Seyfarth Synopsis: Traditionally, "report for work" has meant physically showing up at the jobsite, ready to work. Only then might an employer be liable for reporting pay for failing to provide work to the employee who reported for work as scheduled. Now, however, an activist California judicial interpretation makes the employer liable for reporting pay if the employer requires employees on an on-call schedule to telephone the employer two hours prior to the shift and if the employer then fails to provide work to employees who have complied with this requirement to report their availability for work.

The Facts

Skylar Ward worked as a sales clerk in a Tilly's store in California. Tilly's employees allegedly were assigned on-call shifts, but were not told until they called in—two hours before their shift—whether they should go in to work that day. If they were not needed for work, they did not get any pay for having been "on call." Ward sued Tilly's for reporting pay, arguing that Tilly's was liable under provisions of California's Wage Order 7 (for retail employers), which requires employers to pay "reporting time pay" for each workday an employee must "report for work" and does report, but is not put to work or receives less than one-half the usual or scheduled day's work.

Ward contended that when she contacted Tilly's two hours before her on-call shift, she was "report[ing] for work" and, thus, was owed reporting time pay if Tilly's did not need her that day. Tilly's countered that employees "report for work" only when they physically present themselves at the jobsite. Employees who merely call in and are not asked to work that day are, therefore, not owed reporting time pay. As the Court of Appeal described it, "the dispute turn[ed] on the meaning of 'report for work,' a phrase Wage Order 7 uses, but does not define."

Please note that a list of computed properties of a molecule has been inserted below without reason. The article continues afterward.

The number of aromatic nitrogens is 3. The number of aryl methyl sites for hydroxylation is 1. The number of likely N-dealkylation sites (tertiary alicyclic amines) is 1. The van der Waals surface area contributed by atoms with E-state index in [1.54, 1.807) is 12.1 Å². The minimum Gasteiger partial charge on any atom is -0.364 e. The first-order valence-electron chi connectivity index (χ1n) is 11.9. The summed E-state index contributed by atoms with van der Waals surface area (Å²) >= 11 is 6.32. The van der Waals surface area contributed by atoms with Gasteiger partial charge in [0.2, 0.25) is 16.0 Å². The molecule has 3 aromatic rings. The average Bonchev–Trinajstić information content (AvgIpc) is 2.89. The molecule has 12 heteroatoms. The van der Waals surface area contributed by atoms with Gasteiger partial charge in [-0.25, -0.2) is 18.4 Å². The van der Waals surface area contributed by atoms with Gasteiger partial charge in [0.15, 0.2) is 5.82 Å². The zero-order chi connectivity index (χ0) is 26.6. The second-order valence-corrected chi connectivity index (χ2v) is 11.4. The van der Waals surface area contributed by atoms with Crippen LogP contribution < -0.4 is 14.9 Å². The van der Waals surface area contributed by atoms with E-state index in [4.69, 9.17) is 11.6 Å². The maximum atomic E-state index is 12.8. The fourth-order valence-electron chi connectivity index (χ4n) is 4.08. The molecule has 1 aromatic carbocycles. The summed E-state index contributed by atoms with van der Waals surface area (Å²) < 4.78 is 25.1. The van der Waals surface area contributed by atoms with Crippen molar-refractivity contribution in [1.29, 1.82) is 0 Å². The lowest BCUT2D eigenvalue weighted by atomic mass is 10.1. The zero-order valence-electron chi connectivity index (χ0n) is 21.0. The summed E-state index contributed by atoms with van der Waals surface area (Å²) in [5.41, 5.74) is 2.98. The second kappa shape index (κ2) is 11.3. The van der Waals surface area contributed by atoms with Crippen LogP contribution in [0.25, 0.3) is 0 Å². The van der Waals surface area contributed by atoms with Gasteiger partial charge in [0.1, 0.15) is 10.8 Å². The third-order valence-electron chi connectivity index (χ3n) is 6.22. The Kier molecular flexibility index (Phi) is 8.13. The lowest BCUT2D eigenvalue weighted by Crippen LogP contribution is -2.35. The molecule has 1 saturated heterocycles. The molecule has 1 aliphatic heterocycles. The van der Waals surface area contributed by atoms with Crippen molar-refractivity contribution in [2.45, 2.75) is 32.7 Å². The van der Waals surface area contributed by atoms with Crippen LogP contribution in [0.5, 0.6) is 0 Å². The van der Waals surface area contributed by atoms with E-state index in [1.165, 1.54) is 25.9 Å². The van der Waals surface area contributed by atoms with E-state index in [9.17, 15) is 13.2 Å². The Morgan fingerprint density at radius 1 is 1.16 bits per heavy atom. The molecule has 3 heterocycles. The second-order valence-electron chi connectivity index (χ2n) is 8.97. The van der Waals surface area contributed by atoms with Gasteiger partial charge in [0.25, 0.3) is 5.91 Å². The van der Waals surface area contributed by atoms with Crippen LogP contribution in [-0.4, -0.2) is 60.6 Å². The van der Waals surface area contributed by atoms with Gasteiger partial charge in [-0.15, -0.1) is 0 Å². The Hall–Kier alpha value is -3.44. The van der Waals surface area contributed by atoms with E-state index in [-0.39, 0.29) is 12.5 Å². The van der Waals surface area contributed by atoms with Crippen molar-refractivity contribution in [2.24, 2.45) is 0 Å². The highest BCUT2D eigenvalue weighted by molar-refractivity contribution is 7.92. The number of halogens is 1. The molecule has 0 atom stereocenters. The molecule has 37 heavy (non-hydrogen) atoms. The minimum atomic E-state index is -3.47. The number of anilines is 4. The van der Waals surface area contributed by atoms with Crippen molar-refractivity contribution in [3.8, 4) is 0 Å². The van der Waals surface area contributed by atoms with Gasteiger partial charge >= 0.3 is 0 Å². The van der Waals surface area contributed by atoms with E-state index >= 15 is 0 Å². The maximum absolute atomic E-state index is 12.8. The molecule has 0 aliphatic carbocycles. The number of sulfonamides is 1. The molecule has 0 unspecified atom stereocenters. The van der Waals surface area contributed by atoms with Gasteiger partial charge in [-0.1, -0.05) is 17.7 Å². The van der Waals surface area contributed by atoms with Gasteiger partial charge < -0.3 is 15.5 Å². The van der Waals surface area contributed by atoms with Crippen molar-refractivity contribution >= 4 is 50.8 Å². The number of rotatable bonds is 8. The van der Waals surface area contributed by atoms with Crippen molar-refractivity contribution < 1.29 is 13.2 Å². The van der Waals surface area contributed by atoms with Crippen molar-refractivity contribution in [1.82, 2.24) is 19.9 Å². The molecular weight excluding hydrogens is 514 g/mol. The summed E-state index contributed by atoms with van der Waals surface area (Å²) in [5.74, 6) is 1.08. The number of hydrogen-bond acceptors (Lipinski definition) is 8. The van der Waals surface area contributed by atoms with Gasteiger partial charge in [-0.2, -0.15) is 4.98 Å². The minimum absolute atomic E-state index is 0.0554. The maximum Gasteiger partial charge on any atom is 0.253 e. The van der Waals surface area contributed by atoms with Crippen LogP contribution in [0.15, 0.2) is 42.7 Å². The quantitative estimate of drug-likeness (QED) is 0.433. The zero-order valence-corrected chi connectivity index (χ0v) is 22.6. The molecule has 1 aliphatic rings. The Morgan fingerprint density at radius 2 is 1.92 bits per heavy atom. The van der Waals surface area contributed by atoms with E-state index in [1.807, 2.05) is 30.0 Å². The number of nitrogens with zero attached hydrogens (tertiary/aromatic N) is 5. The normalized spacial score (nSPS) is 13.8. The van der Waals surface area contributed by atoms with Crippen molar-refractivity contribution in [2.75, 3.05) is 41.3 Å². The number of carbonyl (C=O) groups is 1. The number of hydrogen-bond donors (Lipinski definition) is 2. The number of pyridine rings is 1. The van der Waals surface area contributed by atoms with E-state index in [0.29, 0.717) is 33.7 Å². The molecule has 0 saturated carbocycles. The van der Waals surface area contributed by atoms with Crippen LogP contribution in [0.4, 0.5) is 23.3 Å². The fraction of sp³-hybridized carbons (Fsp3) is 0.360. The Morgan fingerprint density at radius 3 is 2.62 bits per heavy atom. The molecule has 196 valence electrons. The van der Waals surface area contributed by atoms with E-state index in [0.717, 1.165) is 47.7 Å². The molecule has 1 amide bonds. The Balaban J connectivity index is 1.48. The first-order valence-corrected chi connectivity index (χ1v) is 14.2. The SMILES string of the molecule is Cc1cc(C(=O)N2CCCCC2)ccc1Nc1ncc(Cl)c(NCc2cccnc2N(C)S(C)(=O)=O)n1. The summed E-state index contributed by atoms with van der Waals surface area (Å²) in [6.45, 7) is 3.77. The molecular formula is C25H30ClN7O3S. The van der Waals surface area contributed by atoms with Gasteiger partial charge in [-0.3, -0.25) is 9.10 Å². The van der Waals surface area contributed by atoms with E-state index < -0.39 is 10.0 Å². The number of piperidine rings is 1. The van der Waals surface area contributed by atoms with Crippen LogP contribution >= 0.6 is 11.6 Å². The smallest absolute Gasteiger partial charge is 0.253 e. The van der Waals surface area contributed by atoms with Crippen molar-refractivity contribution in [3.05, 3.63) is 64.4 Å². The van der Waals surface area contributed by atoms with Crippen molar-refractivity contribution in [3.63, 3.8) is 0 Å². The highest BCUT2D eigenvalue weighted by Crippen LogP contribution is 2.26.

The trial court dismissed Ward's case, explaining that "merely calling in to learn whether an employee will work a call-in shift" does not amount to "report[ing] for work." Ward appealed.

The Appellate Court Decision

The Court of Appeal reinstated Ward's claim, holding that "an employee need not necessarily physically appear at the workplace to 'report for work.'" Instead, an employee "reports for work" when s[he] presents him or herself "as ordered." The Court of Appeal said that "report for work" "does not have a single meaning, but instead is defined[] by the employer." So if an employer directs employees to present themselves for work by calling two hours before the shift, then the reporting time requirement under Wage Order 7 is triggered by the call.

The two-justice majority opinion by the Court of Appeal, citing notions of public policy, opined that "[r]eporting time pay requires employers to internalize some of the costs of overscheduling, thus encouraging employers to accurately project their labor needs and to schedule accordingly. Reporting time pay also partially compensates employees for the inconvenience and expense associated with making themselves available to work on-call shifts, including forgoing other employment, hiring caregivers for children or elders, and traveling to a worksite." Unpaid on-call shifts impose tremendous costs and burdens on employees—"precisely the kind of abuse [by employers] that reporting time pay was designed to discourage." A strong dissenting opinion pointed out that policy considerations of this sort are for the Legislature, not the courts, and if the Legislature wants to create an expanded definition for "report for work"—which traditionally has always meant to show up physically at the jobsite, ready to work—then the Legislature can, and should, make that change itself; judges should not rewrite the law to guess at the result the lawmakers might have intended.

What Ward Means to Employers

Under Ward, employees "report for work" if, while subject to an on-call schedule, they comply with the employer's requirement to call before the shift to see if they must actually go in to work. Employers subject to reporting-pay Wage Order provisions should therefore consider re-structuring their on-call scheduling to minimize unintended liability for reporting time.

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